School named for Texas Confederate
Colonel Richard B. Hubbard
Georgia-born, came to Texas 1853. Tyler lawyer, politician. State legislator. Raised 5th Tex. Inf. Bn., merged 1862 in Hubbard's Regt., 22nd Tex. Inf. In 1863 campaign to stop split of South on the Mississippi River, unit helped relieve Vicksburg Siege. Interrupted supplies for Federals, gave military support to drovers pushing cattle across river to Confederates. Regt. fought in 1864 Red River campaign to stop invasion Texas.
Governor R.B. Hubbard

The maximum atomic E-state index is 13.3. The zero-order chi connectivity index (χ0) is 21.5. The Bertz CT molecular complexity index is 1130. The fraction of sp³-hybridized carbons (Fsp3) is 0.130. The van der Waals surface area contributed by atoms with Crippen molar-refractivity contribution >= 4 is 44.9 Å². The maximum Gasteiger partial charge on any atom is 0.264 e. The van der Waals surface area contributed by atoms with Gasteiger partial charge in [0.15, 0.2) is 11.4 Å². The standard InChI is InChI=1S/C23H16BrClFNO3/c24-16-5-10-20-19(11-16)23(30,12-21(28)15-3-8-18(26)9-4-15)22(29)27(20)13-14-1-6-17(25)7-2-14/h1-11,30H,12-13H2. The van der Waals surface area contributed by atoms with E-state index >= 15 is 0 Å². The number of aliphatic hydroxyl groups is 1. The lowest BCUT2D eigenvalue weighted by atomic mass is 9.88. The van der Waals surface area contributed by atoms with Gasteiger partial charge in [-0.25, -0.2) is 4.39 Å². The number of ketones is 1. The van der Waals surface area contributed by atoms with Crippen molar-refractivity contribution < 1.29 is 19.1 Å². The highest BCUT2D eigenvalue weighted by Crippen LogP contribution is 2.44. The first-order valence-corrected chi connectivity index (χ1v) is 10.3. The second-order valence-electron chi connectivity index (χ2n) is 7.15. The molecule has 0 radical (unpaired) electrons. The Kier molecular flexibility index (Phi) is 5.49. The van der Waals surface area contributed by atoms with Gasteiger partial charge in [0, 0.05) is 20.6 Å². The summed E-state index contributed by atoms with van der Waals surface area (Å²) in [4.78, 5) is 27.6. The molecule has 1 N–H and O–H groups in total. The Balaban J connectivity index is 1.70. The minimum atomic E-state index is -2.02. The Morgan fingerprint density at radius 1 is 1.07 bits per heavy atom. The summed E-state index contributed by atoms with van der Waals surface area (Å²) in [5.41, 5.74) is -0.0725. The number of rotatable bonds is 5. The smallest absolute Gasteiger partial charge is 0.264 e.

Famed for statesmanship since 1856. Was known as "Demosthenes of Texas" for his oratory. Voice carried for miles. 1874, he helped overturn Texas carpetbagger regime. His speech at 1876 Philadelphia centennial brought stream of migration to Texas. As Governor, 1876-79 he saw to suppression of land frauds, reduction of state debt, reorganization of penal system, called for an ample judiciary, improved law enforcement to the extent of stopping such badmen as Sam Bass. Gave boosts to railroad building in Texas. Aptly, a railroad locomotive was named for him. His celebrated weight was rumored to be over 400 pounds. An oversized tub had to be installed for him in the Governor's Mansion. Yet he was courtly, fast-stepping, vigorous. Ambassador to Japan, 1885-89, he negotiated first U.S. extradition treaty with Japan. Lifetime honors included virtually every party office. As a public man he sought to honor ideals of the original Republic.